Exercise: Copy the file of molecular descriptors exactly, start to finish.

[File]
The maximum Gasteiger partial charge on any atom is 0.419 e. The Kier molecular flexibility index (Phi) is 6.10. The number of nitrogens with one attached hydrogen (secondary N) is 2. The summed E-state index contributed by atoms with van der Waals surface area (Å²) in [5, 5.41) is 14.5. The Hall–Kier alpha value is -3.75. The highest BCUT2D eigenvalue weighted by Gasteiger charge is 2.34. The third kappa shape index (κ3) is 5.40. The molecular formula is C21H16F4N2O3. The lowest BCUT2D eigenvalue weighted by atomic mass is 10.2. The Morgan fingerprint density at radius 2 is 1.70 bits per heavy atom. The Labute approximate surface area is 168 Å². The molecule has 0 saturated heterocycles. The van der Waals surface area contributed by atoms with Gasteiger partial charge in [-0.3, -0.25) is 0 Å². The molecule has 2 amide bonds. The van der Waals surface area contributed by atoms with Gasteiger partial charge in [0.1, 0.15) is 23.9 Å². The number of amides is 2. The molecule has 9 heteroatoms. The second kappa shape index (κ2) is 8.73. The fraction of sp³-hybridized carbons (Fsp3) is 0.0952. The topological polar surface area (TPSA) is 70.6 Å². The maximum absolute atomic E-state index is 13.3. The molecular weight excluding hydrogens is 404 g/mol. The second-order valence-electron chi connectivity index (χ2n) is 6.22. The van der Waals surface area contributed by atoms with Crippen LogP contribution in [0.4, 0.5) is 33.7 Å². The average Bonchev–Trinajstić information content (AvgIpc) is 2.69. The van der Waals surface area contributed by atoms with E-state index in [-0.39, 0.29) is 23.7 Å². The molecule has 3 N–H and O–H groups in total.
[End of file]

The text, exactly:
The maximum Gasteiger partial charge on any atom is 0.419 e. The Kier molecular flexibility index (Phi) is 6.10. The number of nitrogens with one attached hydrogen (secondary N) is 2. The summed E-state index contributed by atoms with van der Waals surface area (Å²) in [5, 5.41) is 14.5. The Hall–Kier alpha value is -3.75. The highest BCUT2D eigenvalue weighted by Gasteiger charge is 2.34. The third kappa shape index (κ3) is 5.40. The molecular formula is C21H16F4N2O3. The lowest BCUT2D eigenvalue weighted by atomic mass is 10.2. The Morgan fingerprint density at radius 2 is 1.70 bits per heavy atom. The Labute approximate surface area is 168 Å². The molecule has 0 saturated heterocycles. The van der Waals surface area contributed by atoms with Gasteiger partial charge in [-0.3, -0.25) is 0 Å². The molecule has 2 amide bonds. The van der Waals surface area contributed by atoms with Gasteiger partial charge in [0.1, 0.15) is 23.9 Å². The number of amides is 2. The molecule has 9 heteroatoms. The second kappa shape index (κ2) is 8.73. The fraction of sp³-hybridized carbons (Fsp3) is 0.0952. The topological polar surface area (TPSA) is 70.6 Å². The maximum absolute atomic E-state index is 13.3. The molecular weight excluding hydrogens is 404 g/mol. The second-order valence-electron chi connectivity index (χ2n) is 6.22. The van der Waals surface area contributed by atoms with Crippen LogP contribution in [0.4, 0.5) is 33.7 Å². The average Bonchev–Trinajstić information content (AvgIpc) is 2.69. The van der Waals surface area contributed by atoms with E-state index in [-0.39, 0.29) is 23.7 Å². The molecule has 3 N–H and O–H groups in total.